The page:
kids smiling at the camera

Wearing masks hides facial expressions. Without these nonverbal cues to aid listeners, receptive language (understanding what is said) is negatively impacted. This can not only lead to confusion, it can impede communication between children and their peers, teachers, and adults. Beyond that, it may hinder the development of social and emotional skills in young children. 

However, some propose that children have been more expressive with their body language and eyes when wearing masks. Have children adapted by upping their nonverbal communication? 

Actions Are Speaking Louder Than Words

Now that young children have been returning to school, teachers have noticed some disruptive behaviors… Is this because these children did not observe or participate in normal social experiences that would have left them better prepared to handle these situations?

There have been multiple changes that may affect children’s social skills: school closings, schedule changes, increased screen time, or the overall stress and upheaval of the past couple of years.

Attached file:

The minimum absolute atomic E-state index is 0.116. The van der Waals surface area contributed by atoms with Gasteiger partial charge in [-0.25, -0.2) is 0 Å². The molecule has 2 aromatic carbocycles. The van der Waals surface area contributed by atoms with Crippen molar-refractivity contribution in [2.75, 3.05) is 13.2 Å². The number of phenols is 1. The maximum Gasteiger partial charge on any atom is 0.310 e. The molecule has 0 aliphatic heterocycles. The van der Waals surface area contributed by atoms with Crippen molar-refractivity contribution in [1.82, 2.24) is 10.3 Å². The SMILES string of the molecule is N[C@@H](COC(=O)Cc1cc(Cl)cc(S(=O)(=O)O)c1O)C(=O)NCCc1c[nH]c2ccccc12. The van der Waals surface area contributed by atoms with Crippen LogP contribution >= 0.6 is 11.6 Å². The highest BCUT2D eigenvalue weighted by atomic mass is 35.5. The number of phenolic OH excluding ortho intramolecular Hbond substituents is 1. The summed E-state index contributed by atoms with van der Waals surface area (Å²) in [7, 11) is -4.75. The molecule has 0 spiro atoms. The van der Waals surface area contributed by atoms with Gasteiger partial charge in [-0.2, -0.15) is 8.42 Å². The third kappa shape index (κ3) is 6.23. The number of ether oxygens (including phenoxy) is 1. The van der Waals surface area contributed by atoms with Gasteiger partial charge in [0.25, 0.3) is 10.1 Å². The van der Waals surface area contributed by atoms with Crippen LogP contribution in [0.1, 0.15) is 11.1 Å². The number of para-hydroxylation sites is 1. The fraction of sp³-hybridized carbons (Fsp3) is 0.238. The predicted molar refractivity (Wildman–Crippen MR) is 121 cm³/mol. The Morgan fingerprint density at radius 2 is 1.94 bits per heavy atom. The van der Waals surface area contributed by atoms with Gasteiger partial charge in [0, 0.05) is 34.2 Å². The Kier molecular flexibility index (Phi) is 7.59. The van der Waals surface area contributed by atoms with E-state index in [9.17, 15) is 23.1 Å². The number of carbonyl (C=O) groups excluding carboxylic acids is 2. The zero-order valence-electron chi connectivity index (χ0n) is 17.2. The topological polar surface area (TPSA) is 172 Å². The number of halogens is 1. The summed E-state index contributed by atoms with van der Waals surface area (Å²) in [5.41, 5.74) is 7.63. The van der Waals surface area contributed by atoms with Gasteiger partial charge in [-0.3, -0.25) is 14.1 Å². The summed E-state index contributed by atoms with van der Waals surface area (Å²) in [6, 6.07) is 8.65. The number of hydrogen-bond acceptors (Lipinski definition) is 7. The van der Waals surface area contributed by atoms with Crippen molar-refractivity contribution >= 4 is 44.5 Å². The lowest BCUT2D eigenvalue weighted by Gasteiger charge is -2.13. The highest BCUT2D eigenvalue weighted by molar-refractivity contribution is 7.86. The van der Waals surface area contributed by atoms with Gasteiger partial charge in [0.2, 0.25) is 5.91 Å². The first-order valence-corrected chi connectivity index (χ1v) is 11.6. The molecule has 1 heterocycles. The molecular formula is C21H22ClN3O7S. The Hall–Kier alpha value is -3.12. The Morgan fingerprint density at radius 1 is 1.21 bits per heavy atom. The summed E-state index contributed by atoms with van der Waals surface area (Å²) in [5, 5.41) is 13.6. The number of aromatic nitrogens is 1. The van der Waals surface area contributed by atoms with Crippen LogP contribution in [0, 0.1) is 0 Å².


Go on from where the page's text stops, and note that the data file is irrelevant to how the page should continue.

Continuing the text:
desperate screaming young boy

Now that young children have been returning to school, teachers have noticed some disruptive behaviors including the following: students picking on peers to gain teacher attention, tantrums when students don’t get their way, and students taking things away from peers.

Is this because these children did not observe or participate in normal social experiences that would have left them better prepared to handle these situations?

In addition, because of social distancing protocols, students have often been divided into smaller cohorts, and remain with those same students at all times. In the past, students had the opportunity to work with a variety of peers. Now, teachers have noticed that students don’t know how to interact with different people and personalities. With limited opportunity for problem solving, minor disagreements quickly intensify into large arguments. Even if children know the appropriate way to respond and interact, they have had limited opportunity to practice those recently.